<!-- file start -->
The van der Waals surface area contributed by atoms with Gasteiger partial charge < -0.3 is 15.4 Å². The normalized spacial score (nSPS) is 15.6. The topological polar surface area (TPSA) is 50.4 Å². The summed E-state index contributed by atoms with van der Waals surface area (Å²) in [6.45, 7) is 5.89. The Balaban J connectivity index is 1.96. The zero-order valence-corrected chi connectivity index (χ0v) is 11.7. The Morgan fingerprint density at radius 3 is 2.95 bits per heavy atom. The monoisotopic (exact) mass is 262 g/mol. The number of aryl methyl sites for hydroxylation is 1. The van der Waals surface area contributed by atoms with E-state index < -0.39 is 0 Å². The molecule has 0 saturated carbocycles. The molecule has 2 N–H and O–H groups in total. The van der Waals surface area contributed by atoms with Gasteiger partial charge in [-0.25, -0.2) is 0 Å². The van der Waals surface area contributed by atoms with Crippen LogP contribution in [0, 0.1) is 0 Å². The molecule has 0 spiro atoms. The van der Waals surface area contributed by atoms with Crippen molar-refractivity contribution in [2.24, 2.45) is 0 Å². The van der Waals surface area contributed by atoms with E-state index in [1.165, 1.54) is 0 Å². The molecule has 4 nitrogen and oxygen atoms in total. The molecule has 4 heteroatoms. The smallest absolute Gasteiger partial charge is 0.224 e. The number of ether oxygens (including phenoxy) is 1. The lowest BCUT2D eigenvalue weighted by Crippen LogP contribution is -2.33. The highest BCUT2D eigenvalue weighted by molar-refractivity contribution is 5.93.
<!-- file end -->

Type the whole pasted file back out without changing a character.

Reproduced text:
The van der Waals surface area contributed by atoms with Gasteiger partial charge < -0.3 is 15.4 Å². The normalized spacial score (nSPS) is 15.6. The topological polar surface area (TPSA) is 50.4 Å². The summed E-state index contributed by atoms with van der Waals surface area (Å²) in [6.45, 7) is 5.89. The Balaban J connectivity index is 1.96. The zero-order valence-corrected chi connectivity index (χ0v) is 11.7. The Morgan fingerprint density at radius 3 is 2.95 bits per heavy atom. The monoisotopic (exact) mass is 262 g/mol. The number of aryl methyl sites for hydroxylation is 1. The van der Waals surface area contributed by atoms with E-state index < -0.39 is 0 Å². The molecule has 0 saturated carbocycles. The molecule has 2 N–H and O–H groups in total. The van der Waals surface area contributed by atoms with Gasteiger partial charge in [-0.25, -0.2) is 0 Å². The van der Waals surface area contributed by atoms with Crippen LogP contribution in [0, 0.1) is 0 Å². The molecule has 0 spiro atoms. The van der Waals surface area contributed by atoms with Crippen molar-refractivity contribution in [2.24, 2.45) is 0 Å². The van der Waals surface area contributed by atoms with E-state index in [1.165, 1.54) is 0 Å². The molecule has 4 nitrogen and oxygen atoms in total. The molecule has 4 heteroatoms. The smallest absolute Gasteiger partial charge is 0.224 e. The number of ether oxygens (including phenoxy) is 1. The lowest BCUT2D eigenvalue weighted by Crippen LogP contribution is -2.33. The highest BCUT2D eigenvalue weighted by molar-refractivity contribution is 5.93.